What is Love?
“Love is a choice of the will, not a servant to the emotions.”
Many of us are familiar with I Corinthians 13, the apostle Paul’s love chapter.
Love is patient and kind; love does not envy or boast; it is not arrogant or rude. It does not insist on its own way; it is not irritable or resentful; it does not rejoice at wrongdoing, but rejoices with the truth. Love bears all things, believes all things, hopes all things, endures all things.
Love never ends.I Corinthians 13:4-8a
These are great tests for how I’m loving my husband, my family, friends and neighbors. And those with whom I disagree!
Do I want the best for my partner, or only those lovely things he does for me?
Do I insist on my own way, and become resentful when I don’t get it?
When my husband (or wife) is discouraged, how can I come alongside to encourage and strengthen him (her) with hope?
Where do I most need patience, kindness, goodness in my relationships?
What difference does it make if I show Christ-like love when my partner or friend doesn’t?
I’m happily ensconced in my second marriage, having lost one spouse to death. HARD? No words for it! Don’t waste your moments together!
But in both marriages to men I love(d) deeply, there were times when I didn’t like them very much. Didn’t feel particularly attracted to them. No soft, snuggly warmth. More like this worn-down barn.
So what can you or I do when that is the case?
Remember that love is a choice. And its accompanying feelings cycle. At times attraction and warm, fuzzy feelings peak and we’re crazy in love with the other person. At other times something they do, which may be quite minor, tips the scales and we want to correct them, stop them, express our anger or frustration.
Love is a choice. If we wait patiently, the cycle will again change. Godly love, the kind spoken of in I Corinthians 13, chooses to upbuild and uplift the other even when circumstances are less than ideal. 2020 Walter Payton NFL Man of the Year, Russell Wilson, paraphrased his father’s instruction to him…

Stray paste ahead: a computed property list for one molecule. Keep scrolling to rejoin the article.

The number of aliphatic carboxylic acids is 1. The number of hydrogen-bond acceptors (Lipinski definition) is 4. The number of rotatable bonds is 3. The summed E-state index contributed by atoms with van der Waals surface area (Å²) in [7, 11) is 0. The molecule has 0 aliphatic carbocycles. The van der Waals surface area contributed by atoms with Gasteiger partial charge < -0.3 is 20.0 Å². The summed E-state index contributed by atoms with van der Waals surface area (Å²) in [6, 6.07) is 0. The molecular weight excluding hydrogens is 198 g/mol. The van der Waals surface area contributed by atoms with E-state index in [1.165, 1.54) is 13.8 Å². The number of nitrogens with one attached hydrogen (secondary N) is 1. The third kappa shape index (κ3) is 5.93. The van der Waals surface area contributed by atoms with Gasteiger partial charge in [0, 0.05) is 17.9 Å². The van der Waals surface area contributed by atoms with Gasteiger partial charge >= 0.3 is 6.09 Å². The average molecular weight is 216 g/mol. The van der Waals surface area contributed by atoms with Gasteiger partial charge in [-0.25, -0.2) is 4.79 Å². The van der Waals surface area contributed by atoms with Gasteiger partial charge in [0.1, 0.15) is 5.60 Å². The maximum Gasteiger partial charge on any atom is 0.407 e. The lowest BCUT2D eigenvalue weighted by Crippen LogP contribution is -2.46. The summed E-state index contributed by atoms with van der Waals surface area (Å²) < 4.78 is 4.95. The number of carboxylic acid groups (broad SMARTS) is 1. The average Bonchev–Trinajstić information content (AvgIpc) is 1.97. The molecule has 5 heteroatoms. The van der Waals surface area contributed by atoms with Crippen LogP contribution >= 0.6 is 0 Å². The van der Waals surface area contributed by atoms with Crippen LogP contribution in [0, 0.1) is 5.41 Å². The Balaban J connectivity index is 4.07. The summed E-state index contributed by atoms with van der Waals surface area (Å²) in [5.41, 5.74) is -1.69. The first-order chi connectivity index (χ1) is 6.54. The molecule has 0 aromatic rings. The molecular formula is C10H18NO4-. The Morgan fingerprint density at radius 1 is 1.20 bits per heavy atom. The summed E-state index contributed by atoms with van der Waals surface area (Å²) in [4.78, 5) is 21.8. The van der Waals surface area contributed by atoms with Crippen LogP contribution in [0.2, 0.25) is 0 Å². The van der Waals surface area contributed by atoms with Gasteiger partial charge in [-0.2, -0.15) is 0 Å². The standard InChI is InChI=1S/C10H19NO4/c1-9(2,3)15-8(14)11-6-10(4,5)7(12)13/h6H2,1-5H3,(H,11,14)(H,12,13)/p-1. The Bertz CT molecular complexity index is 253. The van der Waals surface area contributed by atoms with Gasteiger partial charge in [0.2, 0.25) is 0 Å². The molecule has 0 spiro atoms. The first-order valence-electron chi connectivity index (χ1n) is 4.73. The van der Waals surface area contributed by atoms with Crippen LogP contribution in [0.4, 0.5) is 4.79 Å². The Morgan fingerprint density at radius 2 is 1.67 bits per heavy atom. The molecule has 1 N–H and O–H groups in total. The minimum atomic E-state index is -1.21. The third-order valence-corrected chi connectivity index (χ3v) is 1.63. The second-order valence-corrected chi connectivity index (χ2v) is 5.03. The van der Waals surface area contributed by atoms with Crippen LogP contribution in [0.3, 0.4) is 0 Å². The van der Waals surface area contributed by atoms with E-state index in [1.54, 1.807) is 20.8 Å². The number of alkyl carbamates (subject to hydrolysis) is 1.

“To the young boy or girl who has a dream, who wants to make a difference. Remember this one thing: love always protects, always trusts, always hopes, always perseveres. Love changes things.”https://www.christianpost.com/news/russell-wilson-named-nfl-man-of-the-year-quotes-1-corinthians.html
I think of husbands who love their disabled wives, care for them, help meet their needs with understanding hearts. I read about a man who visited his wife in the Alzheimer’s Unit of a care center every day. She didn’t recognize him any more. Because of a stroke, her lip drooped on one side. Every day her husband would do his best to match the curve of her lip as he kissed her, then served her in any way he could.
I’m grateful for wives who encourage husbands who are discouraged and unsure which direction to go.
I thank God for the partners who commit to the long road of rebuilding a marriage after trust has been broken by infidelity.
And for those who, through good days and bad, support, pray for and encourage their mates.
That’s the kind of lover and friend I want to be.
My husband shows his love for me consistently and in many ways–on a cold morning he’ll start my car so it warms up before I have to leave for an appointment.
He makes breakfast every day to free me to write in the mornings.
We hug and encourage each other when one of us is discouraged, down.
We pray together for our families, friends, our nation.
And I am blessed in his love and, from what he tells me, he is in mine.
But think about the people around you who may be lonely–either married or single–but not experiencing the love and true partnership of either a spouse or a family member. What can you and I do today, this week, to reach out and extend love to someone near who may look like all is well, but inside is not?
I’m going to call my single neighbor right now.